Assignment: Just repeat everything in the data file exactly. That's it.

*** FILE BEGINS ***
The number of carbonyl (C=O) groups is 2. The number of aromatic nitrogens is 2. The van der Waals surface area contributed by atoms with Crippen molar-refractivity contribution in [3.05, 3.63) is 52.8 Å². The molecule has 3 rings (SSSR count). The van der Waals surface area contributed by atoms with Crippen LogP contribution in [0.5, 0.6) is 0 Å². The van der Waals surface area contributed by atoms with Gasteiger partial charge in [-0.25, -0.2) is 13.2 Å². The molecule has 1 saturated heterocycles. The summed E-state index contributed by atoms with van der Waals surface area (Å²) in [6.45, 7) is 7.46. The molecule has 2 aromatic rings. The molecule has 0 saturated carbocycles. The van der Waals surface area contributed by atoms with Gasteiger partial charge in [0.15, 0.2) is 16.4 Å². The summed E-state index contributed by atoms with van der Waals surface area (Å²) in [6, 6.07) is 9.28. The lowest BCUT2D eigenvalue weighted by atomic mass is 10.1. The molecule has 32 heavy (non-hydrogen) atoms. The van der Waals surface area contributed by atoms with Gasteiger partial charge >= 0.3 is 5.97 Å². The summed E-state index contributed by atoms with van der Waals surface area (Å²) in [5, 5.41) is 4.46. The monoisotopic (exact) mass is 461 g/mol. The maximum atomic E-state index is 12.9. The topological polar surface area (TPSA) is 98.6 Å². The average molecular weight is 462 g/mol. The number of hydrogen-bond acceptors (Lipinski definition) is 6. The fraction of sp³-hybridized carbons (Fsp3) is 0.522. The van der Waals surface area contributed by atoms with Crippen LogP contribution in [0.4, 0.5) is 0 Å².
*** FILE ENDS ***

The number of carbonyl (C=O) groups is 2. The number of aromatic nitrogens is 2. The van der Waals surface area contributed by atoms with Crippen molar-refractivity contribution in [3.05, 3.63) is 52.8 Å². The molecule has 3 rings (SSSR count). The van der Waals surface area contributed by atoms with Crippen LogP contribution in [0.5, 0.6) is 0 Å². The van der Waals surface area contributed by atoms with Gasteiger partial charge in [-0.25, -0.2) is 13.2 Å². The molecule has 1 saturated heterocycles. The summed E-state index contributed by atoms with van der Waals surface area (Å²) in [6.45, 7) is 7.46. The molecule has 2 aromatic rings. The molecule has 0 saturated carbocycles. The van der Waals surface area contributed by atoms with Gasteiger partial charge in [0.15, 0.2) is 16.4 Å². The summed E-state index contributed by atoms with van der Waals surface area (Å²) in [6, 6.07) is 9.28. The lowest BCUT2D eigenvalue weighted by atomic mass is 10.1. The molecule has 32 heavy (non-hydrogen) atoms. The van der Waals surface area contributed by atoms with Gasteiger partial charge >= 0.3 is 5.97 Å². The summed E-state index contributed by atoms with van der Waals surface area (Å²) in [5, 5.41) is 4.46. The monoisotopic (exact) mass is 461 g/mol. The maximum atomic E-state index is 12.9. The topological polar surface area (TPSA) is 98.6 Å². The average molecular weight is 462 g/mol. The number of hydrogen-bond acceptors (Lipinski definition) is 6. The fraction of sp³-hybridized carbons (Fsp3) is 0.522. The van der Waals surface area contributed by atoms with Crippen LogP contribution in [0.4, 0.5) is 0 Å².